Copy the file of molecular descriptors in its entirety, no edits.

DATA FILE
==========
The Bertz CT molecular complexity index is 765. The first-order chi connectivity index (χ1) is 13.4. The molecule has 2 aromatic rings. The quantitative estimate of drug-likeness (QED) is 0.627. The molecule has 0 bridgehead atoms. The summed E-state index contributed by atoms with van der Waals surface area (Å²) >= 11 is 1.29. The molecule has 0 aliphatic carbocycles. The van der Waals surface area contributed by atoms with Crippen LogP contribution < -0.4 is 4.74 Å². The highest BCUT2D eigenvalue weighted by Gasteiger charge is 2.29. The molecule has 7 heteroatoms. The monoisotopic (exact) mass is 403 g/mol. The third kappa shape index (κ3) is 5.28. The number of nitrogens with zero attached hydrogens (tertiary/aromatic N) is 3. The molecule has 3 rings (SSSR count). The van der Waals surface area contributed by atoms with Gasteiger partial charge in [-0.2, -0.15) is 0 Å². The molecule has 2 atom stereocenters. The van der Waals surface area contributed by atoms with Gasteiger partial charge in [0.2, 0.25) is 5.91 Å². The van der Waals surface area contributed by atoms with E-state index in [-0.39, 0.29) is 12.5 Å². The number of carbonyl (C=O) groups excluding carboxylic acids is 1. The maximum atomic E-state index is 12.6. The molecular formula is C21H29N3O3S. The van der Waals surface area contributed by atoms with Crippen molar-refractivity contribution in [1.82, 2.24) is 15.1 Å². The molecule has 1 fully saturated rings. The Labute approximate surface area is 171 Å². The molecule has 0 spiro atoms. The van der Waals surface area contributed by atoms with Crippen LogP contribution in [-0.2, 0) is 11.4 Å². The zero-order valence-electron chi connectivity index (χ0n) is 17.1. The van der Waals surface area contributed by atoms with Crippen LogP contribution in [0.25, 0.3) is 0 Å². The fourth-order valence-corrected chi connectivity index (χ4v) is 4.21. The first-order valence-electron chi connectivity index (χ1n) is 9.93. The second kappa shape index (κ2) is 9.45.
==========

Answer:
The Bertz CT molecular complexity index is 765. The first-order chi connectivity index (χ1) is 13.4. The molecule has 2 aromatic rings. The quantitative estimate of drug-likeness (QED) is 0.627. The molecule has 0 bridgehead atoms. The summed E-state index contributed by atoms with van der Waals surface area (Å²) >= 11 is 1.29. The molecule has 0 aliphatic carbocycles. The van der Waals surface area contributed by atoms with Crippen LogP contribution < -0.4 is 4.74 Å². The highest BCUT2D eigenvalue weighted by Gasteiger charge is 2.29. The molecule has 7 heteroatoms. The monoisotopic (exact) mass is 403 g/mol. The third kappa shape index (κ3) is 5.28. The number of nitrogens with zero attached hydrogens (tertiary/aromatic N) is 3. The molecule has 3 rings (SSSR count). The van der Waals surface area contributed by atoms with Gasteiger partial charge in [-0.2, -0.15) is 0 Å². The molecule has 2 atom stereocenters. The van der Waals surface area contributed by atoms with Gasteiger partial charge in [0.2, 0.25) is 5.91 Å². The van der Waals surface area contributed by atoms with E-state index in [-0.39, 0.29) is 12.5 Å². The number of carbonyl (C=O) groups excluding carboxylic acids is 1. The maximum atomic E-state index is 12.6. The molecular formula is C21H29N3O3S. The van der Waals surface area contributed by atoms with Crippen molar-refractivity contribution in [1.82, 2.24) is 15.1 Å². The molecule has 1 fully saturated rings. The Labute approximate surface area is 171 Å². The molecule has 0 spiro atoms. The van der Waals surface area contributed by atoms with Crippen LogP contribution in [-0.2, 0) is 11.4 Å². The zero-order valence-electron chi connectivity index (χ0n) is 17.1. The van der Waals surface area contributed by atoms with Crippen LogP contribution in [0.25, 0.3) is 0 Å². The fourth-order valence-corrected chi connectivity index (χ4v) is 4.21. The first-order valence-electron chi connectivity index (χ1n) is 9.93. The second kappa shape index (κ2) is 9.45.